Rushing Home for Thanksgiving
The first time Slade Rushing took Allison Vines home to Tylertown, Mississippi, to meet his family, it was Thanksgiving Day, 2000. During their drive from New Orleans, where the two young chefs met rolling gnocchi in the kitchen of the now-shuttered Gerard's Downtown, Allison wondered aloud what she was in for. "You're not going to be able to keep up," Slade warned.
He didn't mention the karaoke machine.
Soon after what Allison calls "the funniest Thanksgiving dinner of my life," she and Slade boarded a train to New York City. They found jobs at some of Manhattan's best restaurants—Allison at Picholine and then Alain Ducasse, Slade at March and then Fleur de Sel—then took a quick trip back to New Orleans to get married.
But after a few years Allison, who'd grown weary of the kitchen, decided to quit cooking completely and applied for a job working the espresso machine at a café. The owner, Jack Lamb, took one look at her résumé and insisted she open the tiny but ambitious kitchen at his new venture, Jack's Luxury Oyster Bar, instead.
Jack's debuted in September 2003, with menu of innovative Southern-inspired dishes: pickled quail egg with black truffle puree, New Orleans–style barbecued lobster and deconstructed oysters Rockefeller (oysters poached in beurre fondue, set on a bed of greens). The restaurant quickly became one of New York's most sought-after reservations.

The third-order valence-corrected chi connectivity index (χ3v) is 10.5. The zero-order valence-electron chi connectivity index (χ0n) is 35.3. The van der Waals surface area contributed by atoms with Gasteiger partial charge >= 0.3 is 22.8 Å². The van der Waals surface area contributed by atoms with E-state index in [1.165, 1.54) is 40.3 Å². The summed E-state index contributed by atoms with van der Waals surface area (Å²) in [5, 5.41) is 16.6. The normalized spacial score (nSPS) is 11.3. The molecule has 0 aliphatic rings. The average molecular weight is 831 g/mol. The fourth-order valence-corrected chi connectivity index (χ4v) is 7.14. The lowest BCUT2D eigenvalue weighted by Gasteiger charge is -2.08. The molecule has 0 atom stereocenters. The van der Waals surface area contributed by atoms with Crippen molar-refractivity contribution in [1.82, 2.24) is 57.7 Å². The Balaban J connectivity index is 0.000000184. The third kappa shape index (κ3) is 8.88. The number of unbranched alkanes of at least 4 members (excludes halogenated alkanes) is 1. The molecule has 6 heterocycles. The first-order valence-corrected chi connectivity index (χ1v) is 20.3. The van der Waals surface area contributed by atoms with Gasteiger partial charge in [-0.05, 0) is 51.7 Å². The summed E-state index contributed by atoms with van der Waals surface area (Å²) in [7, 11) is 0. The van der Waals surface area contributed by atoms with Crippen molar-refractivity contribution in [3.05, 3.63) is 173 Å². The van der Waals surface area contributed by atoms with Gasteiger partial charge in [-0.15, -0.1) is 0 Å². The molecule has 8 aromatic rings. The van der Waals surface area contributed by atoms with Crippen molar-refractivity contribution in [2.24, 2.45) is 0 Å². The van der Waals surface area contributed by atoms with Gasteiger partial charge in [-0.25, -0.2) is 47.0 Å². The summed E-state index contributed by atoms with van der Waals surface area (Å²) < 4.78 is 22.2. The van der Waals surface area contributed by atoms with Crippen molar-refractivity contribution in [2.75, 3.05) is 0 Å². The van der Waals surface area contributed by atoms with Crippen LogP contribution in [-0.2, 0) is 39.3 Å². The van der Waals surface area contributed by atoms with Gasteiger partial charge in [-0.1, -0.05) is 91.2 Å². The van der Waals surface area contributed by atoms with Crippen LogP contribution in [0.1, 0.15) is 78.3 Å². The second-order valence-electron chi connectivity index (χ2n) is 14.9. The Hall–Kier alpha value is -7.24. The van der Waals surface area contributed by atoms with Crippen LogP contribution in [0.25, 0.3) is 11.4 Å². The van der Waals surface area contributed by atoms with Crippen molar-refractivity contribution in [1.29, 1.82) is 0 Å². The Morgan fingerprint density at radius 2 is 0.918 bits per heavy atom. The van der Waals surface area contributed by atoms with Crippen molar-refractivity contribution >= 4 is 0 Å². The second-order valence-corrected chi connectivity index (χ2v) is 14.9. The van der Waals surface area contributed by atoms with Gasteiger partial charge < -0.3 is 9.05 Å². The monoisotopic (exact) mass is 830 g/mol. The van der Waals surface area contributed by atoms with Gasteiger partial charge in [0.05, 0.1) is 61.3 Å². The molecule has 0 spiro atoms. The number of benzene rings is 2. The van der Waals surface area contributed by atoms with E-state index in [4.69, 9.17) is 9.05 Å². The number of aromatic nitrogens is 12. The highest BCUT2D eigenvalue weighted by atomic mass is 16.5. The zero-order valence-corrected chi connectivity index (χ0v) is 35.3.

And, just months after enlisting Slade as her co-chef, Allison, then 28, won the James Beard Foundation's "Rising Star Chef of the Year" prize.
But last spring, in search of a more balanced lifestyle and more than a little homesick, the couple surprised everyone by quitting their jobs and moving back South. In September they bought a restaurant, which they renamed Longbranch, in Abita Springs, Louisiana, not far from where Slade's brother, Heath, lives and four hours from Allison's hometown, West Monroe. And today they are celebrating their first Southern Thanksgiving since that now-mythical karaokefest.
In a sense, they left Manhattan just when they had finally arrived, but Allison says, "We never intended to stay in New York forever. We always saw ourselves learning in the city and then having our own place down south."
When they learned that Artesia Restaurant in pastoral Abita Springs (an hour's drive from New Orleans, across Lake Pontchartrain) was up for sale, they acted swiftly. "That's pretty much how we do things, drastically and on the fly," Allison says.
To restore the historic 19th-century building and its property, Allison and Slade spent three months painting walls, antiquing a new cypress bar and planting bamboo and crepe myrtle. They took breaks to forage for chanterelles and wild dill in the woods, and tableware and furniture in local antique shops. And they readjusted to the pace of country life. "I hadn't driven in five years. I'm loving our old beat-up pickup truck," Slade says.
It's in Longbranch's covered first-floor gallery, within arm's reach of a cypress tree bearded in Spanish moss, that the couple is hosting their homecoming Thanksgiving.
Allison, who missed the South's penchant for bitter foods like collards while she was living up north, prepares a side dish of the creamed greens. She blanches them, then squeezes them dry and chiffonades them. After they're cooked down and their bitterness has been softened by cream and nutmeg, they will replace Thanksgiving's traditional creamed spinach.